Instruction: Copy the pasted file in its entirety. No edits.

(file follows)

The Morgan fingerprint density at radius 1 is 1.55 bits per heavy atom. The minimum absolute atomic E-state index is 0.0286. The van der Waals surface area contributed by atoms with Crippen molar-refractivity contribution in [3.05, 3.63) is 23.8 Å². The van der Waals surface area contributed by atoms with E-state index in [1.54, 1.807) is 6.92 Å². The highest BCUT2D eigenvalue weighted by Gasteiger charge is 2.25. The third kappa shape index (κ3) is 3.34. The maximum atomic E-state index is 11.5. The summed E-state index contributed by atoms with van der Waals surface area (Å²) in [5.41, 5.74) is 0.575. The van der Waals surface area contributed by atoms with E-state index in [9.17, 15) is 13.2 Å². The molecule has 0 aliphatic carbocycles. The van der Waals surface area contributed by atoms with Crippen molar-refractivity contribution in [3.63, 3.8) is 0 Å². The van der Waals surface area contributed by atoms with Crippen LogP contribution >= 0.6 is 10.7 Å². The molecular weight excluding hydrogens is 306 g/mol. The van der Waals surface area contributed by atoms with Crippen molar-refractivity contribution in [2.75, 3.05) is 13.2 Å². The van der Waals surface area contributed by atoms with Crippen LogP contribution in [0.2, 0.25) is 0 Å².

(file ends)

The Morgan fingerprint density at radius 1 is 1.55 bits per heavy atom. The minimum absolute atomic E-state index is 0.0286. The van der Waals surface area contributed by atoms with Crippen molar-refractivity contribution in [3.05, 3.63) is 23.8 Å². The van der Waals surface area contributed by atoms with E-state index in [1.54, 1.807) is 6.92 Å². The highest BCUT2D eigenvalue weighted by Gasteiger charge is 2.25. The third kappa shape index (κ3) is 3.34. The maximum atomic E-state index is 11.5. The summed E-state index contributed by atoms with van der Waals surface area (Å²) in [5.41, 5.74) is 0.575. The van der Waals surface area contributed by atoms with E-state index in [9.17, 15) is 13.2 Å². The molecule has 0 aliphatic carbocycles. The van der Waals surface area contributed by atoms with Crippen molar-refractivity contribution in [3.63, 3.8) is 0 Å². The van der Waals surface area contributed by atoms with Crippen LogP contribution >= 0.6 is 10.7 Å². The molecular weight excluding hydrogens is 306 g/mol. The van der Waals surface area contributed by atoms with Crippen molar-refractivity contribution in [2.75, 3.05) is 13.2 Å². The van der Waals surface area contributed by atoms with Crippen LogP contribution in [0.2, 0.25) is 0 Å².